What is giftedness? Educators, researchers, developmental psychologists, and parents of gifted children alike have found it difficult to answer this seemingly basic question. Is it something innate or something learned? Are individuals gifted whether or not they achieve or find eminence?
There are many definitions of giftedness, none of which are universally agreed upon. IEA advocates for the definition penned in 1991 by the Columbus Group, made up of parents and professionals well-versed in the needs of the gifted learner:
“Giftedness is asynchronous development in which advanced cognitive abilities and heightened intensity combine to create inner experiences and awareness that are qualitatively different from the norm. This asynchrony increases with higher intellectual capacity. The uniqueness of the gifted renders them particularly vulnerable and requires modifications in parenting, teaching and counseling in order for them to develop optimally.”
The Columbus Group emerged from the need to describe the innate developmental differences experienced by highly and profoundly gifted individuals. The group was originally composed of IEA Senior Fellow Stephanie Tolan, Dr. Christine Garrison (now Neville), Kathi Kearney, Martha Morelock, and Dr. Linda Silverman. They derived the term “asynchronous development” as it relates to giftedness, and the term has been a popular and effective way to explain this unique developmental reality of gifted individuals. (Off the Charts)
Similar to how a student can experience a gap in learning (for example, a student enrolled in calculus who is unable to solve basic geometry problems), children who develop asynchronously may experience “gaps” between their intellect and other parts of self. One such manifestation may occur with learners who encounter psychomotor setbacks with coordination or writing skills, despite their deep intellectual capacity. Often, gifted learners experience frustration and a widening gap between their intellect and their social and emotional behavior. Because asynchrony often creates these developmental gaps, it is crucial to provide appropriate resources and opportunities that best identify, challenge, and assist each gifted child’s specific needs.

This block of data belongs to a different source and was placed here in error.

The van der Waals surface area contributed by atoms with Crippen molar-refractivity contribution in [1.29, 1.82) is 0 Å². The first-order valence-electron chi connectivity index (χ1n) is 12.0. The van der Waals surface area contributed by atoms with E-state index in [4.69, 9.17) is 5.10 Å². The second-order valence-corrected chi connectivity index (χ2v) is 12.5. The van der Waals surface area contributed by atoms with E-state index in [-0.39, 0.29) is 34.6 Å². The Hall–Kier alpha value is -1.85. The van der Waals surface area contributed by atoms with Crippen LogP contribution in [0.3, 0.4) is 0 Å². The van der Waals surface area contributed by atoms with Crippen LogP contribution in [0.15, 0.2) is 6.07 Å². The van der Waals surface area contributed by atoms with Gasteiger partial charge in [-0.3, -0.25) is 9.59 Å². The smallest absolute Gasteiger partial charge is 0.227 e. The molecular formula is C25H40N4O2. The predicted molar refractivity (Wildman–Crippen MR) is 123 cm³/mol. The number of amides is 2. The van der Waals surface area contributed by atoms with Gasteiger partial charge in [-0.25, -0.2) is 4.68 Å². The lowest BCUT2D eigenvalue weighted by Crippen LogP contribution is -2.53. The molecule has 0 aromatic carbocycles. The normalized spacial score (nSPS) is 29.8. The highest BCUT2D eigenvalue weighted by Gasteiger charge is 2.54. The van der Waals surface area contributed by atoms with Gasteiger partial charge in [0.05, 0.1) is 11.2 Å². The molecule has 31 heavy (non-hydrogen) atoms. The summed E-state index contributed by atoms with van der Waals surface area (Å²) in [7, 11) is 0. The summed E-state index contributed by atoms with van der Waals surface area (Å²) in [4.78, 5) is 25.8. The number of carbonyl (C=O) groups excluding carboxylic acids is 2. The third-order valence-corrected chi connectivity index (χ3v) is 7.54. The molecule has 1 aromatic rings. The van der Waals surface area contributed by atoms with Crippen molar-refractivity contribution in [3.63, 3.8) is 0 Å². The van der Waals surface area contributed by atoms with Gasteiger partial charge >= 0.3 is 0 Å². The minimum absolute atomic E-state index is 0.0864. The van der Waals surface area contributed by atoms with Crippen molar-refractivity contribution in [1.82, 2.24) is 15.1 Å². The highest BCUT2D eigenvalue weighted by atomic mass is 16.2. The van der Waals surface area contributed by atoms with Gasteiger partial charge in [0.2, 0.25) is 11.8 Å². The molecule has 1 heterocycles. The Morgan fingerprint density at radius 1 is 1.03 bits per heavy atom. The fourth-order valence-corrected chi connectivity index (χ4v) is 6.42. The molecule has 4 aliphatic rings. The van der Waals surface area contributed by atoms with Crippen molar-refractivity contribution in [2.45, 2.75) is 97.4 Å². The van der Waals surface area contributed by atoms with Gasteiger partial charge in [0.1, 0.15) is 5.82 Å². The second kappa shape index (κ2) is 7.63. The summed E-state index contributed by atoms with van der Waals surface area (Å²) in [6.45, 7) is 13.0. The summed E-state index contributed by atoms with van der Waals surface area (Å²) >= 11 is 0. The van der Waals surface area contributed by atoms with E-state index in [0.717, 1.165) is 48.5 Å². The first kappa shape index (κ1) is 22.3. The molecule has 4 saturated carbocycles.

See Other Definitions of Giftedness
Giftedness has often been conflated with achievement and accolade, with success being the primary identifier of a truly gifted child. This is a narrow perspective, considering the thousands of underachieving and at-risk gifted students across America, for example. It also fails to account for the notion that gifted children don’t develop in a linear, synchronous way. Parents often speak of their gifted child embodying many ages at once, oscillating from an “old soul” to an emotional 3-year-old from one minute to the next. Imagine, for instance, the gifted child who spends her weekends learning computer languages like Java and C++ but who falls to pieces if asked to perform a repetitive task like copying vocabulary words ten times.
While no two gifted children are the same, research has shown that most gifted learners exhibit many common characteristics and behaviors. The following are common characteristics of gifted children, although not all will necessarily apply to every gifted child:
Gifted young people are often more aware of, stimulated by, and affected by their surroundings. Children who feel things with great intensity experience the world in a different way. Emotional or physical reactions to events can last longer than expected and are often replayed in the child’s mind. These experiences of heightened stimulation observed in many gifted individuals are referred to as intensities or overexcitabilities.
Intensities can be characterized by:
One of the greatest frustrations for parents of gifted children is the assumption that giftedness means performing well in traditional school environments. Gifted children are not intrinsically motivated by good grades; they are more passionate about the acquisition of knowledge than performing rote tasks. This causes a problem when the school structure and grades rely on repetition and memorization. Although there are many reasons gifted students underachieve, the most common are:
When possible, it is important to recognize underachievement early and address it quickly. If your children think that learning and school require little to no effort, they may continue to slack off and may not ever learn to challenge themselves and work to their full potential in higher level thinking (Winner, 1996).
Learn more about how to understand, spot, and address Underachievement in Gifted Children
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While no two gifted children are the same, research has shown that most gifted learners exhibit many common characteristics and behaviors.